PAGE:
November 25, 2019
It’s a tricky thing to keep an engine like the San Francisco Symphony tuned up. As Chicago Symphony Music Director Riccardo Muti observed to the Chicago Tribune’s Howard Reich a few months ago, “to be the pilot of a Lamborghini or a Ferrari is much, much, much more difficult than to be a pilot of a simple Fiat.”
That’s why, in the months that SF Symphony Music Director Michael Tilson Thomas is away, the orchestra plays with only a small list of guest conductors who are trusted to keep the music-making lively and interesting (to the musicians) while also guarding against the creeping intrusion of bad habits. This month, Ton Koopman and Simone Young have taken the wheel and this past weekend, it was Manfred Honeck’s turn, in concerts featuring Mozart’s Piano Concerto No. 22 in E-flat Major, K. 482, and Anton Bruckner’s Symphony No. 4 (“Romantic”).
Honeck, the music director of the Pittsburgh Symphony, is an important resource for the SF Symphony, having substituted at short notice in a February concert set, as well as leading his scheduled dates in October 2018. He’s energetic and engaging on the podium, and the orchestra responds vigorously to him. And he hit the broad points of interest on Saturday night in interpretations that were straight down the middle.
In Mozart’s concerto, the orchestra had the pleasure of Leif Ove Andsnes as soloist. He was undemonstrative in his musicality; he just played the piece, but everything sounded natural and right. And that’s important in K. 482, which requires a lot of smooth handoffs between orchestra musicians and soloist.
This concerto doesn’t get the love of its immediate predecessors (Nos. 20 in D Minor and 21 in C Major), and I’m not exactly sure why. It certainly has great tunes in abundance. Its dominant emotion derives from the aristocratic march tune that kicks off the first movement, although Mozart provides plenty of contrast along the way. The gorgeous Andante in C minor is another high point. The SF Symphony performance was solid, but neither charming nor detailed, and much of the intricate writing for the woodwinds was run over in this energetic, broad-brush interpretation.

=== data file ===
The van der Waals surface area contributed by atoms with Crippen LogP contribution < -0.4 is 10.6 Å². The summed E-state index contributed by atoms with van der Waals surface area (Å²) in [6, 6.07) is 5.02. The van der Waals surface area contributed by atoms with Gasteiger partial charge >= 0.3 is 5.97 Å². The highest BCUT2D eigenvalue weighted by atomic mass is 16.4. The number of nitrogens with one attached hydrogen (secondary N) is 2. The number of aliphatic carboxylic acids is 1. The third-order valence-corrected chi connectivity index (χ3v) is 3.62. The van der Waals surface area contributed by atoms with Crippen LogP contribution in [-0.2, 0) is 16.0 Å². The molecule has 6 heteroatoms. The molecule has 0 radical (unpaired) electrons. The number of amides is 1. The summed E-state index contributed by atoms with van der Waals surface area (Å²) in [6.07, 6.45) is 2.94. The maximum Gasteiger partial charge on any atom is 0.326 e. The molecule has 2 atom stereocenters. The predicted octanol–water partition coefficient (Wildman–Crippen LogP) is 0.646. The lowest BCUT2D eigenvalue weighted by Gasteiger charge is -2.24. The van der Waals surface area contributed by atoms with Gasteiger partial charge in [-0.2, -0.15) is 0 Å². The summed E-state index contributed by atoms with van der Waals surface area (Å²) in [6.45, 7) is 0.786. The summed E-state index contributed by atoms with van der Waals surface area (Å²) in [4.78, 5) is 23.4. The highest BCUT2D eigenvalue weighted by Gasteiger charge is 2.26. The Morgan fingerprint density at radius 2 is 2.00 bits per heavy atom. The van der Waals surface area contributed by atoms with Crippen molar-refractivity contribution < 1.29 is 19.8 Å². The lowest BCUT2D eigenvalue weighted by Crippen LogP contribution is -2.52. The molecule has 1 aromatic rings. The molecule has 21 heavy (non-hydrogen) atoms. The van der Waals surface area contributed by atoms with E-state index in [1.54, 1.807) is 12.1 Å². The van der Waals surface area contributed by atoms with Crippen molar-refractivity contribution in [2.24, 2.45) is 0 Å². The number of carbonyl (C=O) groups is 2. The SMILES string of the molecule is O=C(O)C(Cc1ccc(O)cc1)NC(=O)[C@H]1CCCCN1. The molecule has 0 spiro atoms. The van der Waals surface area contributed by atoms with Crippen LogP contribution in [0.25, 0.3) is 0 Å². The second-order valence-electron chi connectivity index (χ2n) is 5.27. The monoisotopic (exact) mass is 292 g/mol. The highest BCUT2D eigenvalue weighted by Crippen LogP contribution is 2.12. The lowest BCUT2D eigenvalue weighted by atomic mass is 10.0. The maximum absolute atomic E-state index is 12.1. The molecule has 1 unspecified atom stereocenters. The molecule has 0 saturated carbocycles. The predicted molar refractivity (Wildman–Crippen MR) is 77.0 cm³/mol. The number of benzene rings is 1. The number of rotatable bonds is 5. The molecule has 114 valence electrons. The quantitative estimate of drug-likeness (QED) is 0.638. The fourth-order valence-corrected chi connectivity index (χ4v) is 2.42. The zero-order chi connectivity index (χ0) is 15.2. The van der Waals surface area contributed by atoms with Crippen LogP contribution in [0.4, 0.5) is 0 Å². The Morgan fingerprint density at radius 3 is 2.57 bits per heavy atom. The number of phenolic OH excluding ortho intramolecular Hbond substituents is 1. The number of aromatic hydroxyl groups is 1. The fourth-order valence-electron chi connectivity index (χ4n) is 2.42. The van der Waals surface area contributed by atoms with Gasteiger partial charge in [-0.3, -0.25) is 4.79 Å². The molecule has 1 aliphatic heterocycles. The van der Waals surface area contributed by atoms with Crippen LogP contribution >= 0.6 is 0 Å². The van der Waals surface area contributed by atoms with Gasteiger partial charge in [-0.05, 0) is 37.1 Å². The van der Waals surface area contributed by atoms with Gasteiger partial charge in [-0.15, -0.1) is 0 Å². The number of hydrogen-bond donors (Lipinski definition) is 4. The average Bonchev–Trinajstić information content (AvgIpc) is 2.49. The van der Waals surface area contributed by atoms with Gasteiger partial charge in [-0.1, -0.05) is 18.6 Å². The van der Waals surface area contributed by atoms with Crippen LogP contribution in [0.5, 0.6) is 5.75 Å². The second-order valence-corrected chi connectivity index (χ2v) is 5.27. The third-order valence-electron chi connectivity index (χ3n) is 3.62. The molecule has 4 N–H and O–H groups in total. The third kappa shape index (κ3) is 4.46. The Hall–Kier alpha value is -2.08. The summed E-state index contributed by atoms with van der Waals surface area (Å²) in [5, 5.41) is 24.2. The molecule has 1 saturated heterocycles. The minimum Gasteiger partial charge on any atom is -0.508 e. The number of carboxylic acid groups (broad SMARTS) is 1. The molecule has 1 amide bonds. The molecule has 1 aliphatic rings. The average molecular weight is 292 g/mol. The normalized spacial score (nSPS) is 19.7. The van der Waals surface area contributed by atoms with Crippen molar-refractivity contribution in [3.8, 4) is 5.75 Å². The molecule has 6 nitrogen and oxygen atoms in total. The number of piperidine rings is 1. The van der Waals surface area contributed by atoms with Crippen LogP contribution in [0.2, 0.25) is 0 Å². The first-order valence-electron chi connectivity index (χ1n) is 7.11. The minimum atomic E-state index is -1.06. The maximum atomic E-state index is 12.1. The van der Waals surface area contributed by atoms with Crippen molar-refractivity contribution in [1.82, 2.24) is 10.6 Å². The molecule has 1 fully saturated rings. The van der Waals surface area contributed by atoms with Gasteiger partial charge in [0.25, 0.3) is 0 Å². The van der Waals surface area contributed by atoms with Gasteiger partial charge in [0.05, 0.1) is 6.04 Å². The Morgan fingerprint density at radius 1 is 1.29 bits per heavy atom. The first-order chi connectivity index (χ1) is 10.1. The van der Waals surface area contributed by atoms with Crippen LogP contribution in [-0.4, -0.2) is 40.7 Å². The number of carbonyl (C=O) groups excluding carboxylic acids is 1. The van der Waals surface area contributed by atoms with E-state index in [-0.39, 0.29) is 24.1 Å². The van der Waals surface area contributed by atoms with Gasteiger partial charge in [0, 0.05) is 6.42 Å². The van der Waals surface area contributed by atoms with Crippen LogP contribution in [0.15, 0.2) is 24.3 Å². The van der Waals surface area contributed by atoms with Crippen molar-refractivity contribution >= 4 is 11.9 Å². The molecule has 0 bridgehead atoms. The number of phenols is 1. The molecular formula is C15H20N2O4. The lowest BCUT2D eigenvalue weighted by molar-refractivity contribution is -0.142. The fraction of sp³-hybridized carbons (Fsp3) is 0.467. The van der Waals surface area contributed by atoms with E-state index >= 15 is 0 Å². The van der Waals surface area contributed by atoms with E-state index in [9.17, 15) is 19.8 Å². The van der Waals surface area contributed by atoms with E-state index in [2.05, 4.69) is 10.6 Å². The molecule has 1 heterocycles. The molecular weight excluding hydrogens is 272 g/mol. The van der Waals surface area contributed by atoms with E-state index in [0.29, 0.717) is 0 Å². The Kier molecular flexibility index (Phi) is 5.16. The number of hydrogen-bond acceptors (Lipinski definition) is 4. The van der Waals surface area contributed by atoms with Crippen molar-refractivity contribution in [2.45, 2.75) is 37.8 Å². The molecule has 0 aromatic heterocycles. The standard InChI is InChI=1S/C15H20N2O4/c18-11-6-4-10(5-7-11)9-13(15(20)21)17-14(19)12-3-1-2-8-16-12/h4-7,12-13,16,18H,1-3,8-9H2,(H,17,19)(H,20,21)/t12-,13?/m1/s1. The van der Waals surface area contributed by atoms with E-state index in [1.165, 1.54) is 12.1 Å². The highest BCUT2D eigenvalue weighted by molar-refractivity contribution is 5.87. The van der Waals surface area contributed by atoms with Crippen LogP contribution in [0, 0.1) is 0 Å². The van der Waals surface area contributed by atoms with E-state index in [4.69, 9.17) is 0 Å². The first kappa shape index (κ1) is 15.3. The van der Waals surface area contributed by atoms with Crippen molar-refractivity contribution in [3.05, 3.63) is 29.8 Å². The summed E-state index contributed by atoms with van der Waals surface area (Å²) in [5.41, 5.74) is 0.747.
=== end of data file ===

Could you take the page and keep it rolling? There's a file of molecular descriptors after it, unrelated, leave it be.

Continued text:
Honeck was on much firmer ground with his reading of Bruckner’s symphony. In this case, imparting energy and providing clear, large-scale connections is important: Bruckner is a discursive composer, and Symphony No. 4 is over an hour long. The brass is taxed heavily in this score and SF Symphony’s group, from principal Robert Ward down to fourth horn Jessica Valeri, shone. The massed strings (55 of them, divided, European style, with second violins seated to the right) held their own and provided a smooth, strong core to the sound. That’s a sound that, locally, only this orchestra has.
And yet, it would have been nice — in a symphony that the composer worried over and redid a couple of times — if we had been invited to spend time with some of the details. As in the Mozart, these tended to be sacrificed in pursuit of the big picture. Everything was pointed to the big crescendos in which the brass crown the paragraph with a fortissimo blast. But the reason that Bruckner created these large structures was to indulge his improvisatory sense and feel for orchestral color, twisty modulations, and harmonic shadings. If more of that had been communicated, then the outer movements especially would not have suffered from a nerveless repetitiveness.
When you don’t hear this orchestra regularly, you can forget what a magnificent sound they can make, and Honeck certainly had their attention. It’s precisely for that reason, however, that you might wish that either of these performances had been more special.